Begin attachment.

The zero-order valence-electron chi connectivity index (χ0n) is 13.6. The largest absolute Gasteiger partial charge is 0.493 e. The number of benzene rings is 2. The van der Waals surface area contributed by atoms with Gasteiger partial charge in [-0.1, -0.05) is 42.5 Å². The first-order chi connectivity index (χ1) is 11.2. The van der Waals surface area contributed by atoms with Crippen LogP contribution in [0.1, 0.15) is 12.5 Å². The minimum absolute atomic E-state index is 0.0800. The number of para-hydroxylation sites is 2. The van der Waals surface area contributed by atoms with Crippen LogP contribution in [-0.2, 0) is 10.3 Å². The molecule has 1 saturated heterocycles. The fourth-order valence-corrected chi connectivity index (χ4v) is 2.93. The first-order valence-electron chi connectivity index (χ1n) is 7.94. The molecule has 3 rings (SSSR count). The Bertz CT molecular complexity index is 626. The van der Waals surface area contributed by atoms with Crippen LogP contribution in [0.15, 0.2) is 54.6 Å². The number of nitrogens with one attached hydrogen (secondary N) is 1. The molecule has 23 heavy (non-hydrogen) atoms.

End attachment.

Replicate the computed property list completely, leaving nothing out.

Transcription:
The zero-order valence-electron chi connectivity index (χ0n) is 13.6. The largest absolute Gasteiger partial charge is 0.493 e. The number of benzene rings is 2. The van der Waals surface area contributed by atoms with Gasteiger partial charge in [-0.1, -0.05) is 42.5 Å². The first-order chi connectivity index (χ1) is 11.2. The van der Waals surface area contributed by atoms with Crippen LogP contribution in [0.1, 0.15) is 12.5 Å². The minimum absolute atomic E-state index is 0.0800. The number of para-hydroxylation sites is 2. The van der Waals surface area contributed by atoms with Crippen LogP contribution in [-0.2, 0) is 10.3 Å². The molecule has 1 saturated heterocycles. The fourth-order valence-corrected chi connectivity index (χ4v) is 2.93. The first-order valence-electron chi connectivity index (χ1n) is 7.94. The molecule has 3 rings (SSSR count). The Bertz CT molecular complexity index is 626. The van der Waals surface area contributed by atoms with Crippen LogP contribution in [0.15, 0.2) is 54.6 Å². The number of nitrogens with one attached hydrogen (secondary N) is 1. The molecule has 23 heavy (non-hydrogen) atoms.